As early as 1690, Spanish explorer Alonzo DeLeon established an east-west trail for military use that became known as the Atascosito Road. It took its name from the Spanish outpost now known as Liberty, Texas. In 1757, the Spanish built a fort and established the Atascosito Settlement on this road to prevent the French from trading with the Indians. It became so widely used that by 1820 it had become the most traveled road in Texas, connecting San Antonio, San Felipe, and Atascosito. Today, known as FM 1960, it serves as the most direct east-west route in the region. The community of Atascocita now encompasses more than 15 subdivisions, and has become the second fastest growing residential community in the nation.
Most of the individual subdivisions in Atascocita feature their own parks, swimming pools, tennis courts, and easy access to recreational facilities. Additionally, area residents can enjoy two recreational facilities. Located on more than 120 acres, the Lindsay Lyons Park/Sports Center features a playground and barbecue pavilion, in addition to numerous athletic fields and facilities for soccer, baseball, football, and girl?s softball.
Located across Lake Houston from Atascocita in Huffman, I.T. May Park features a state-of the-art community center that is home to one of the area?s best senior citizen?s programs.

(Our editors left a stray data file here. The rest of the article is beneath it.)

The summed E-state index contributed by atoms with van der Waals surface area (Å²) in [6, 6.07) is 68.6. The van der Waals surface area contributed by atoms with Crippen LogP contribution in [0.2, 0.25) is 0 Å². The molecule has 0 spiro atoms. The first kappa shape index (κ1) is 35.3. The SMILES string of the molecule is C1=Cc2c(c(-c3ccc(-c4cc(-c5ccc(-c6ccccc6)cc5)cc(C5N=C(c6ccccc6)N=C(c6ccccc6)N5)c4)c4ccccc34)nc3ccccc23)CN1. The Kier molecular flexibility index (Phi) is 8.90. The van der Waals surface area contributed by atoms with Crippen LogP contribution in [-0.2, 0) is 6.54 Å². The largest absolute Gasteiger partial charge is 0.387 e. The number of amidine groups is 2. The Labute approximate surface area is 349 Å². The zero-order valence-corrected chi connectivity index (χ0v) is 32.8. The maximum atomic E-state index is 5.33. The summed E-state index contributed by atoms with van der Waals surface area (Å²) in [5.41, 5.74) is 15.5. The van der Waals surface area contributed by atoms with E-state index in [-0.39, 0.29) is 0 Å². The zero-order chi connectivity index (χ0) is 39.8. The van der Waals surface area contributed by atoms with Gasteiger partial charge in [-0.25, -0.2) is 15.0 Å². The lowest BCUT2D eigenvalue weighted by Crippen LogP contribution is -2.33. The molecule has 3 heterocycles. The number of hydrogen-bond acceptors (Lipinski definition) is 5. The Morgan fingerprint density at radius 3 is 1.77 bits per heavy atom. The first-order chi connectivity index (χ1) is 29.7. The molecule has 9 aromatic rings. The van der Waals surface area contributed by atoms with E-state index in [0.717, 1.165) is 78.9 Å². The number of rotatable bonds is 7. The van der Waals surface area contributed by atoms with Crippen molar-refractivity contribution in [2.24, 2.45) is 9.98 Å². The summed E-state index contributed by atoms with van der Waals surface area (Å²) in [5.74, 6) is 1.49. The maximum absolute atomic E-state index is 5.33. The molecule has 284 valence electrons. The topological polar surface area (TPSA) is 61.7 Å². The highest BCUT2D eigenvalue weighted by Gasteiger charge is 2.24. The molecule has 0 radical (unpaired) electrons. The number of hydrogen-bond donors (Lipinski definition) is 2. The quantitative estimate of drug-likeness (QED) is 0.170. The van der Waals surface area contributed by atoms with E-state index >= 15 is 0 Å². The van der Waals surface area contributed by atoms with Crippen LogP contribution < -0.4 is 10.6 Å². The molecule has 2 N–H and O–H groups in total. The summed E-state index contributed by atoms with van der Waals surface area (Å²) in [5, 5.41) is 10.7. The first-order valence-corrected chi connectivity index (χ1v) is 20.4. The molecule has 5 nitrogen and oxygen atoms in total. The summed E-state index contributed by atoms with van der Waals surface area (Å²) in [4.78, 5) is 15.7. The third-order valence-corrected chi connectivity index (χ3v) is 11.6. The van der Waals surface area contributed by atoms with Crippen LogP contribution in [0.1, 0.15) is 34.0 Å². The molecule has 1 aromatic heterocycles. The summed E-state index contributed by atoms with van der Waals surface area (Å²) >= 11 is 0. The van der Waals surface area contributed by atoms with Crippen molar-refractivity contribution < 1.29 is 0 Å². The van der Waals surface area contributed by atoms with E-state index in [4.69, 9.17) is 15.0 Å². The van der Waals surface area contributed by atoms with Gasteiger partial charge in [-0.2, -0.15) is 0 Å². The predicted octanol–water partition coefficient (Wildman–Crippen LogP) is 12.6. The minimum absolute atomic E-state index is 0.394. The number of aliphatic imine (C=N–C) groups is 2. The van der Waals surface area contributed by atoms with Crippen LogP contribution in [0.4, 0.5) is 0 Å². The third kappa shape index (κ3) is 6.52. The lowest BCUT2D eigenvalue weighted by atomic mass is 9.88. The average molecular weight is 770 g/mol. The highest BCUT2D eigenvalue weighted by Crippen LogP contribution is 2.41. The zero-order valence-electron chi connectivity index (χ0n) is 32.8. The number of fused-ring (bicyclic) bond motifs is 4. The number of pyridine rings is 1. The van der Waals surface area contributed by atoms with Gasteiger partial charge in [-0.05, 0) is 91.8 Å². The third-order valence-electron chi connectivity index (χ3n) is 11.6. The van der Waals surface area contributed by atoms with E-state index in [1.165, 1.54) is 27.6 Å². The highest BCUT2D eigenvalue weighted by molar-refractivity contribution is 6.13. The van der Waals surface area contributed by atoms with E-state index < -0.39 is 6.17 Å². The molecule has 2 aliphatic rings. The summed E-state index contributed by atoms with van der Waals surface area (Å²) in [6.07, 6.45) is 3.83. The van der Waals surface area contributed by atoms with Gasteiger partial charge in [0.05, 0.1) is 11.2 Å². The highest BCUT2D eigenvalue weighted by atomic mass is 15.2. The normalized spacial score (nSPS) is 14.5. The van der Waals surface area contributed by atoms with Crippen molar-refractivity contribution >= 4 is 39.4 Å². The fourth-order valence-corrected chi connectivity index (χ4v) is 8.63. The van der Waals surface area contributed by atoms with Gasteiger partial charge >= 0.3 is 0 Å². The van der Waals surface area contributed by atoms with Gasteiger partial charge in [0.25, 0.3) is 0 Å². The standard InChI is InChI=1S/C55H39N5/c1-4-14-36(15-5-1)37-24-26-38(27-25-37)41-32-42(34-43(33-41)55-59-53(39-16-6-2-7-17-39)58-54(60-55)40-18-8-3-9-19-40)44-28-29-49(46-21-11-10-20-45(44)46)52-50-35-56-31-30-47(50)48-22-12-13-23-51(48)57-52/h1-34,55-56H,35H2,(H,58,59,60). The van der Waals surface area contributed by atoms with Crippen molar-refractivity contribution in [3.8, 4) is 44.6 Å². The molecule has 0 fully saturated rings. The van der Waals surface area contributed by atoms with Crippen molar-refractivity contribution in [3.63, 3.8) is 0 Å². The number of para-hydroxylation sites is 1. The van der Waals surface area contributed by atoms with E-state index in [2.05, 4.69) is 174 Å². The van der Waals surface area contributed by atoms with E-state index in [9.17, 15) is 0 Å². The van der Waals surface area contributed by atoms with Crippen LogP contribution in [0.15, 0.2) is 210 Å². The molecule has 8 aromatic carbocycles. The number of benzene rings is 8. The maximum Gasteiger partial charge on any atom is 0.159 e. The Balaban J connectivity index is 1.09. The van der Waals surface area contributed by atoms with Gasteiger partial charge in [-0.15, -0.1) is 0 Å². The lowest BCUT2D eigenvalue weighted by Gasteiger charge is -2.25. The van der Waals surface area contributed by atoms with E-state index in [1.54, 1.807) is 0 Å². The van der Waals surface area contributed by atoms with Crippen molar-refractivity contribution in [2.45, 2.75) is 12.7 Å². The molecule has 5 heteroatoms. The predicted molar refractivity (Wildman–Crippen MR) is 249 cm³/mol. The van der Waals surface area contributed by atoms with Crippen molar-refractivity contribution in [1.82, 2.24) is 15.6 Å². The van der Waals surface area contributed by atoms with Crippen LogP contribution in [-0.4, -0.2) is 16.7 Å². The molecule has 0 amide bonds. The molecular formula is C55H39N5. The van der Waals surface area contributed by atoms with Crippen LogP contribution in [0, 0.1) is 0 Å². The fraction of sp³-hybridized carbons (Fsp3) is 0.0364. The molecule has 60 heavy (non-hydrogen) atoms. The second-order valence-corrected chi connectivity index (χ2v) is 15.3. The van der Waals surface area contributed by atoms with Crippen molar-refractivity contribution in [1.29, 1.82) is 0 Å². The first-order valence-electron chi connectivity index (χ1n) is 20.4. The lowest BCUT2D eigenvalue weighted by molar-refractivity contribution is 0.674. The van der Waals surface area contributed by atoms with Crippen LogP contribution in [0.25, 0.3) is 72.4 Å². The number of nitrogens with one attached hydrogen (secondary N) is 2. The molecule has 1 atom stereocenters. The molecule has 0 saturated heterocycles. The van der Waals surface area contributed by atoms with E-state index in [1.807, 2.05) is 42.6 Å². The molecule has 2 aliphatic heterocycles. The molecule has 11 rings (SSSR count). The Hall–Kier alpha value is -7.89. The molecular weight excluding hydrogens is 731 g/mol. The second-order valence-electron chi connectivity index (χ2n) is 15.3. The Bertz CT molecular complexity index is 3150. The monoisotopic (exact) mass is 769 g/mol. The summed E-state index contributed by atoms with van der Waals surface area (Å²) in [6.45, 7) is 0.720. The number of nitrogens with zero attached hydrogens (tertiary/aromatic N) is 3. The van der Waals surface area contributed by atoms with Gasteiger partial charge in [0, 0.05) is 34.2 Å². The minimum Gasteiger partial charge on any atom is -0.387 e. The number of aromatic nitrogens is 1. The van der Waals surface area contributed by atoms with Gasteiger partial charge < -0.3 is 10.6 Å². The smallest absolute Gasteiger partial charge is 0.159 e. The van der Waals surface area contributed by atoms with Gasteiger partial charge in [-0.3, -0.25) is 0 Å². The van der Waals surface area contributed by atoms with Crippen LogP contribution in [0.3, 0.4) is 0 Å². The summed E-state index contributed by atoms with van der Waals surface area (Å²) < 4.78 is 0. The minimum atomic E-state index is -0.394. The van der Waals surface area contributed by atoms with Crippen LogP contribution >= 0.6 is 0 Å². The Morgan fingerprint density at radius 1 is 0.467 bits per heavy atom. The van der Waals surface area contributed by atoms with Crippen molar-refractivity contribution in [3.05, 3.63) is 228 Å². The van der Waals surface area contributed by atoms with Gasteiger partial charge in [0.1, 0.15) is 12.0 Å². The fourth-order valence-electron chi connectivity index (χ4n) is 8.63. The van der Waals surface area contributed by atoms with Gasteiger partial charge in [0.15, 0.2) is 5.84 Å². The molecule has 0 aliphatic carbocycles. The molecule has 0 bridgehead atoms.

Bordering Atascocita on the east, Lake Houston plays a vital role in the area?s recreational offerings. Formed by the damming of the San Jacinto River, the lake offers excellent opportunities for swimming, fishing, boating, and skiing. With access from numerous public boat ramps, fishing enthusiasts are drawn to more than a dozen varieties of fish found in the lake. Boat enthusiasts find that the lake has sufficient depth to accommodate power boats, ski boats, bass boats, and jet skis.
At the other end of the spectrum, human-powered, shallow-draft vessels such as canoes and kayaks can navigate the breathtaking scenery and native wildlife of the lake and its sources such as the San Jacinto River and Spring Creek. The waters of the lake and its tributaries are patrolled by Lake Patrol authorities and Texas Parks and Wildlife game wardens.